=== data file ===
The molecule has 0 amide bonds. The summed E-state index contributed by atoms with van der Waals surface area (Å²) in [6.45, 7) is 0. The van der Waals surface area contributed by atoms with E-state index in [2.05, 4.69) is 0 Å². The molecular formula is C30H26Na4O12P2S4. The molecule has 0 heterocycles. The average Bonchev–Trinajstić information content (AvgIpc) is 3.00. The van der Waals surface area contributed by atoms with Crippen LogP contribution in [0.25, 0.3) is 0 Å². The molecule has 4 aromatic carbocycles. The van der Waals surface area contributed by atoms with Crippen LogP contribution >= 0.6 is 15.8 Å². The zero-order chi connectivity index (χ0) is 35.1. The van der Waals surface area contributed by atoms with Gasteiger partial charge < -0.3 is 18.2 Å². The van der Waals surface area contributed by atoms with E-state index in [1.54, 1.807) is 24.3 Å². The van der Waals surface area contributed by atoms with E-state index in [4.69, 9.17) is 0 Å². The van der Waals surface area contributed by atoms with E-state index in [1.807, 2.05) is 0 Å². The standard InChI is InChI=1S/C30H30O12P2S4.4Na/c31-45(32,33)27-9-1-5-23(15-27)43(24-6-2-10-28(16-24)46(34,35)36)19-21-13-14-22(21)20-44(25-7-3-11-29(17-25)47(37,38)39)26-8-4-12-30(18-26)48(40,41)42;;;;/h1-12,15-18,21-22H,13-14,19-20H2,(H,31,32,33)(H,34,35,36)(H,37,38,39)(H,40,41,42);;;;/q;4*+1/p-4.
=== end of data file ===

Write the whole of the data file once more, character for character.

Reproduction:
The molecule has 0 amide bonds. The summed E-state index contributed by atoms with van der Waals surface area (Å²) in [6.45, 7) is 0. The van der Waals surface area contributed by atoms with E-state index in [2.05, 4.69) is 0 Å². The molecular formula is C30H26Na4O12P2S4. The molecule has 0 heterocycles. The average Bonchev–Trinajstić information content (AvgIpc) is 3.00. The van der Waals surface area contributed by atoms with Crippen LogP contribution in [0.25, 0.3) is 0 Å². The molecule has 4 aromatic carbocycles. The van der Waals surface area contributed by atoms with Crippen LogP contribution >= 0.6 is 15.8 Å². The zero-order chi connectivity index (χ0) is 35.1. The van der Waals surface area contributed by atoms with Gasteiger partial charge < -0.3 is 18.2 Å². The van der Waals surface area contributed by atoms with E-state index in [1.54, 1.807) is 24.3 Å². The van der Waals surface area contributed by atoms with E-state index in [4.69, 9.17) is 0 Å². The van der Waals surface area contributed by atoms with E-state index in [1.807, 2.05) is 0 Å². The standard InChI is InChI=1S/C30H30O12P2S4.4Na/c31-45(32,33)27-9-1-5-23(15-27)43(24-6-2-10-28(16-24)46(34,35)36)19-21-13-14-22(21)20-44(25-7-3-11-29(17-25)47(37,38)39)26-8-4-12-30(18-26)48(40,41)42;;;;/h1-12,15-18,21-22H,13-14,19-20H2,(H,31,32,33)(H,34,35,36)(H,37,38,39)(H,40,41,42);;;;/q;4*+1/p-4.